Raindrops and Tears

It’s been a wet weekend. Yes, it rains in the desert. Temperatures drop below freezing, trees shed their leaves, and on days like today, snowmen wave from the back of pickup trucks.

Valley dwellers love to take the meandering upward climb to the nearest mountain summit and shovel the white stuff into their vehicles for reasons I have yet to determine. Perhaps it’s because native Tucsonans who haven’t experienced a Midwestern or East Coast childhood, think snow is nothing more than a quaint material for constructing icy men with charcoal eyes and mesquite stick arms.

We spent the weekend in Phoenix for the Desert Classic soccer tournament. This morning for the semi-final game, it didn’t get past 50° and if you didn’t have a raincoat, umbrella and a good pair of waterproof shoes, it wasn’t fun. I had all of the above, except the shoes. I had on my running shoes, which thanks to some innovative technology, have air holes in the soles. My feet were soaked after the first minute I stepped onto the grass. One of MY teammates, however, a soccer dad, loaned me his shoes. Thanks to Robert, I was set.

Unfortunately, I can’t call what I witnessed from the sidelines today “fun.”

With the exception of about one minute of sheer joy, when our girls went up 2-1, this was one of the most grueling soccer games I’ve ever seen. And I’ve got a resume of being a soccer parent that’s nine years long. Sparing disinterested parties the details, let me relate that our girls played their hearts out in the cold rain and were, in my opinion, the stronger team on the field. Their opponents managed to bring the score to 2-2 and in the waning minutes, we believed it would end in a tie and come down to a shoot-out. That was until what had to be the WORST call by a referee I’ve ever seen.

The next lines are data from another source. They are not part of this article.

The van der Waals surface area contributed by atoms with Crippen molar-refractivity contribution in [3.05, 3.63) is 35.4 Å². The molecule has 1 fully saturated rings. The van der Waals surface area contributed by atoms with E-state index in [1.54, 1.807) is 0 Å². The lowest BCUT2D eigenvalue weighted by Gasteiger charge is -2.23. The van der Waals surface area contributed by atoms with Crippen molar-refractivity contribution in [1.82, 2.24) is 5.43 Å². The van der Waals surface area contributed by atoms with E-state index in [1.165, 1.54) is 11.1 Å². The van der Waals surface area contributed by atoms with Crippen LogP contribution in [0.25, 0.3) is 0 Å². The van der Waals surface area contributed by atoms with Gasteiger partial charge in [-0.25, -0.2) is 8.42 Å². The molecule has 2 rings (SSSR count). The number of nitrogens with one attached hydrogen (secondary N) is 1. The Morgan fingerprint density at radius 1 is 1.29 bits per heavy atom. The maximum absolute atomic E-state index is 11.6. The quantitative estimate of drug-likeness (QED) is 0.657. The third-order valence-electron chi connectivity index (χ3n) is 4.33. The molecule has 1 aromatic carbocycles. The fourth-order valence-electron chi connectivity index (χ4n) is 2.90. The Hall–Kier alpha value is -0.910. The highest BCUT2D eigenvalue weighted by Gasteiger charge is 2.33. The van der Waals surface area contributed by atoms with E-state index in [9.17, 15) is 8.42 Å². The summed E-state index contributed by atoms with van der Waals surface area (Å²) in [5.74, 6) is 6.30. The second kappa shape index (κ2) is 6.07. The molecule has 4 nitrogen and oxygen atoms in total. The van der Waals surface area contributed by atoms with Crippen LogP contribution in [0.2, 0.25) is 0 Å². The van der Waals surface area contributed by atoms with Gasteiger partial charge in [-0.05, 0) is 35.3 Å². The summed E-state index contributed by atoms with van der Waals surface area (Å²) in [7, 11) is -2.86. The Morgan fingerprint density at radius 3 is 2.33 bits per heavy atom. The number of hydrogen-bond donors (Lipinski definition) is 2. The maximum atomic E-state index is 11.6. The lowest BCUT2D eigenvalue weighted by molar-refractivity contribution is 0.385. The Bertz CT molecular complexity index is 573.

Our goal-keeper, a talented loaner player from Colorado named Gracie, came out of the net to go after a ball just off the foot of a threatening striker. The ball went out of bounds off the keeper, both girls fell and the whistle blew. The call was a FOUL on Gracie, when she was clearly going after the ball. This resulted in a PK (Penalty Kick), which is extremely difficult to defend. So, BOOM! The striker succeeds, the score becomes 3-2, the whistle blows three times, and there’s no advance to the finals for our team.

I wanted to cry but didn’t. I’m sure the tears would have fallen like raindrops if they had won, but there’s simply nothing anyone can do about a bad call. There’s no instant replay, no referee making the announcement: “After further review . . .” Nothing but a loss and a drive home in the rain. At the least it was questionable, and at the most it was a game-deciding call. 
That said, in all my years of watching soccer I’ve never seen a unanimous protest by every parent on the sidelines shouting disagreement with this call. This time even the usually quiet ones were up in arms. It was simply unbelievable.

When I picked up the player cards from the tournament tent my husband accompanied me, and I was nervous he might GO OFF on this Rock-em/Sock-em Robot of a referee. (Honestly, the whistle-blower in question was about 6-foot 5 and had a box-shaped head). And he nearly did, until he heard Mr. Crew Cut speaking German, and decided there’d be a communication gap. Clearly there was some kind of gap—a gap that had no clue about the magnificent impact of his unfortunate judgment. 

If any team in the history of teams could have used the morale boost of a trip to the finals, it was the ’95 Nike Rush Girls. But true to their incredible team spirit and camaraderie, they brushed it off and held their heads high. They knew they had played well. 
We parents knew it too; however, it probably took us a lot longer to get over it. Being soaked on the sidelines is far more miserable than being soaked on the playing field. Especially when your feet are wet.

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1 thought on “Raindrops and Tears”

  1. Nice recap of your day and game. Had the same call a few weeks ago against our team too and we ended up losing 3-2. The parents were more upset then the kids. Stay dry as there is more rain in sight.

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